Since my family and I moved to our new town here in Nova Scotia, I’ve been working on ways to promote physical activity within our community. After meeting with our amazing Parks & Recreation department, I came up with the idea of creating a birding-based scavenger hunt to help families get outside and connect with nature over March Break.
The scavenger hunt involves three steps:
To help set this all up, I created two main resources: the Birding Field Guide and the Bird Information Cards.
To start the activity, the teacher will print out and hide the various Bird Information Cards from the downloadable set. Each card features the following information:
The Bird Information Cards can be hidden around your school’s grounds, at a local park (if you can access it during your PE lessons), or throughout your community (if you want to use this activity as an extracurricular game for families to play). I’ve also included a Google Slides template so that you can create your own Bird Information Cards to highlight species that can be found in your area!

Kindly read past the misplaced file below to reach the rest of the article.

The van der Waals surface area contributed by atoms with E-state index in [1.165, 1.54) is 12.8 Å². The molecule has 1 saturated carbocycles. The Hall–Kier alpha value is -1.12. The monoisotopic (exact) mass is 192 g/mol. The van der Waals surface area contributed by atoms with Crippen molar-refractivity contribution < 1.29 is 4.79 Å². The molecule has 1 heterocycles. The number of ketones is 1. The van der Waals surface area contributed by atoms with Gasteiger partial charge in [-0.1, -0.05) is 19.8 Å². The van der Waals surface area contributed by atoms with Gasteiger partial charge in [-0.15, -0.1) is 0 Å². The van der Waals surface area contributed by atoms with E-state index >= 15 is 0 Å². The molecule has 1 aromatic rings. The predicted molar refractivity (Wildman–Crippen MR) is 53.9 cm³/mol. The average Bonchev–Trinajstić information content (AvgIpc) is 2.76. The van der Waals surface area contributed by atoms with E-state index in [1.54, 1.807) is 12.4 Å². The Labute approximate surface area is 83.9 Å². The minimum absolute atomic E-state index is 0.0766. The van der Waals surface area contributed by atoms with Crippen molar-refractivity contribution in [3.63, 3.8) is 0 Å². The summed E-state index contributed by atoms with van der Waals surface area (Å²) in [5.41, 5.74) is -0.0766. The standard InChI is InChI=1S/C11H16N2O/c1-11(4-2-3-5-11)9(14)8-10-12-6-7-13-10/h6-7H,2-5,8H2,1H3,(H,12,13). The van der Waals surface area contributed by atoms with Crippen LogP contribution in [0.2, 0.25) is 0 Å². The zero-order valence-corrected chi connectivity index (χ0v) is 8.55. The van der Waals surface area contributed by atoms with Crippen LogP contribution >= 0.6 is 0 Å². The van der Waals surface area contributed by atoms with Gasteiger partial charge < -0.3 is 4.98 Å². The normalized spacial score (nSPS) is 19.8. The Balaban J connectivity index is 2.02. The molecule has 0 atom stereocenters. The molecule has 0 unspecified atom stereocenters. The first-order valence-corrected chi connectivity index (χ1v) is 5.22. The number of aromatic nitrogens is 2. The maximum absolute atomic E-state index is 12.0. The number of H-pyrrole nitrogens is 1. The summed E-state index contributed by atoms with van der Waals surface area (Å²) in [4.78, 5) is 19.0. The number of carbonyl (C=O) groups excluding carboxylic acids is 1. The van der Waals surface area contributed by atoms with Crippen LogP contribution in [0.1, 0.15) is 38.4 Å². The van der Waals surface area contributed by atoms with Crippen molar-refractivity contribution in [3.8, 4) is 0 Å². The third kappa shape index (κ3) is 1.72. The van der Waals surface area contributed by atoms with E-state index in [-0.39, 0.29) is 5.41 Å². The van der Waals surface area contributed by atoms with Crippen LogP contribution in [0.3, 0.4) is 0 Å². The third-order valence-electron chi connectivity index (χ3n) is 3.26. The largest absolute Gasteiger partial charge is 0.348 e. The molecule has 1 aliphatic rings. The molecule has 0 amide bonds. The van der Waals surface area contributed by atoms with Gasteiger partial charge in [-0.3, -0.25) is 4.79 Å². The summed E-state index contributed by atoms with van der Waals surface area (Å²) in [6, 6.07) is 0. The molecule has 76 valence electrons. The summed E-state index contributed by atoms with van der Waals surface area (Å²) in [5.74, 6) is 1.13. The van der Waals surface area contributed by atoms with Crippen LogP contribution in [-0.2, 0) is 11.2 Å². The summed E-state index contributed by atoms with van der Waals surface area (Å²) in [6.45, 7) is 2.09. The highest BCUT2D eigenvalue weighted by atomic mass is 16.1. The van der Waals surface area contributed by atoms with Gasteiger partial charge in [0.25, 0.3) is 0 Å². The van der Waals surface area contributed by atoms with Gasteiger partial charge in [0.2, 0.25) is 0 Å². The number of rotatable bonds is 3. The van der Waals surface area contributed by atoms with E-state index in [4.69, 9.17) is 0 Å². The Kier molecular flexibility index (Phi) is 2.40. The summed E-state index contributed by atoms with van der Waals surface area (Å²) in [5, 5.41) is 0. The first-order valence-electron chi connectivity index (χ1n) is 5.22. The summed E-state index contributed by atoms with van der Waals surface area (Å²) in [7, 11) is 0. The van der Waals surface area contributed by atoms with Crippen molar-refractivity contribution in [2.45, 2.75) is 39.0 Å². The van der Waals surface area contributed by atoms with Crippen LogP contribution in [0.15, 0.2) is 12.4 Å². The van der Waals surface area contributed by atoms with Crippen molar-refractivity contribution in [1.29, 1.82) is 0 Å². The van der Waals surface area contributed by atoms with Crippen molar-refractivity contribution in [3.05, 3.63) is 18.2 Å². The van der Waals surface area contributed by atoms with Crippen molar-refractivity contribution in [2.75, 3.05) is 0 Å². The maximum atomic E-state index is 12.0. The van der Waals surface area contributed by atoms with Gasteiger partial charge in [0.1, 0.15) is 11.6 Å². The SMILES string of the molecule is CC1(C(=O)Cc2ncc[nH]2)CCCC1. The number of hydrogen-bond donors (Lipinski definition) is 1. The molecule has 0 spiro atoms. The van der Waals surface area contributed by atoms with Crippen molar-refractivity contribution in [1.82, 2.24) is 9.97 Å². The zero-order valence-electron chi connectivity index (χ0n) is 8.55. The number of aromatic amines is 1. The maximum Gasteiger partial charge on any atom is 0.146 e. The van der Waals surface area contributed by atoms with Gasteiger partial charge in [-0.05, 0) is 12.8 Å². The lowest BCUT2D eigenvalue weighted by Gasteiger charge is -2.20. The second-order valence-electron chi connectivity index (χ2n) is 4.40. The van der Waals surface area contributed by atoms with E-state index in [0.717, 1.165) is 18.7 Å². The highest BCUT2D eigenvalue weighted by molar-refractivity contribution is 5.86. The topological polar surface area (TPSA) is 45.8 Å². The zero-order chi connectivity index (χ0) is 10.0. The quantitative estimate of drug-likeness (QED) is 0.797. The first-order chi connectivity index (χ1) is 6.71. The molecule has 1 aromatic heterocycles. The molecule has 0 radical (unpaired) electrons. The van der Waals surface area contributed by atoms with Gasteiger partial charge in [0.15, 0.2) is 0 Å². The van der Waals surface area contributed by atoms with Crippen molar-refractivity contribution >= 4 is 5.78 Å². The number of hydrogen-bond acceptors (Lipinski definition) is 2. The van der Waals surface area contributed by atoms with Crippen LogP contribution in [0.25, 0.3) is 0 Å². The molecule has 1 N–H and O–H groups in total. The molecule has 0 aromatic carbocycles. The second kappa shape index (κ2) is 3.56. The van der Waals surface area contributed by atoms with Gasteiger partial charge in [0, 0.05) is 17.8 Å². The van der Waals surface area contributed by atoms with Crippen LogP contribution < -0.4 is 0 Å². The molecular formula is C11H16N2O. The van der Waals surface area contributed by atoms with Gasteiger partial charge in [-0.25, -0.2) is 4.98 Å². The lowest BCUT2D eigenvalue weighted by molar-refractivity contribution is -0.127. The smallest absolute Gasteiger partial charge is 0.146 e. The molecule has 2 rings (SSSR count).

As students find the hidden bird cards, they write down the bird’s name and some of its identification information onto their Birding Field Guide Sheet. Their objective is to find all twelve Bird Information Cards and add them to their guide.
Once a bird has been entered into a student’s Birding Field Guide, that student can start trying to find the real-life version of that bird in their area. Once they do, they can add that bird to their life list by marking it as a “lifer” in their field guide. A life list is a tool that birders use to keep track of the different bird species that they have observed in the wild. Adding a bird to your life list for the first time makes it a “lifer” (e.g. “check out that Yellow-Breasted Chat! That’s a lifer for me!”)
When a student adds a “lifer” to their list, they earn the amount of Bird Points associated with that bird. Students can use their accumulated Bird Points to unlock the different Birder Levels features on their field guide:
The goal of the game is to try to unlock as many Birder Levels as possible within the timeframe that the teacher sets for the activity!
Want to learn more about why birding deserves to have a spot in your PE curriculum, how it can benefit your students’ health, and what other resources are available to help celebrate birding in your school community? Check out my blog post on birding in PE!
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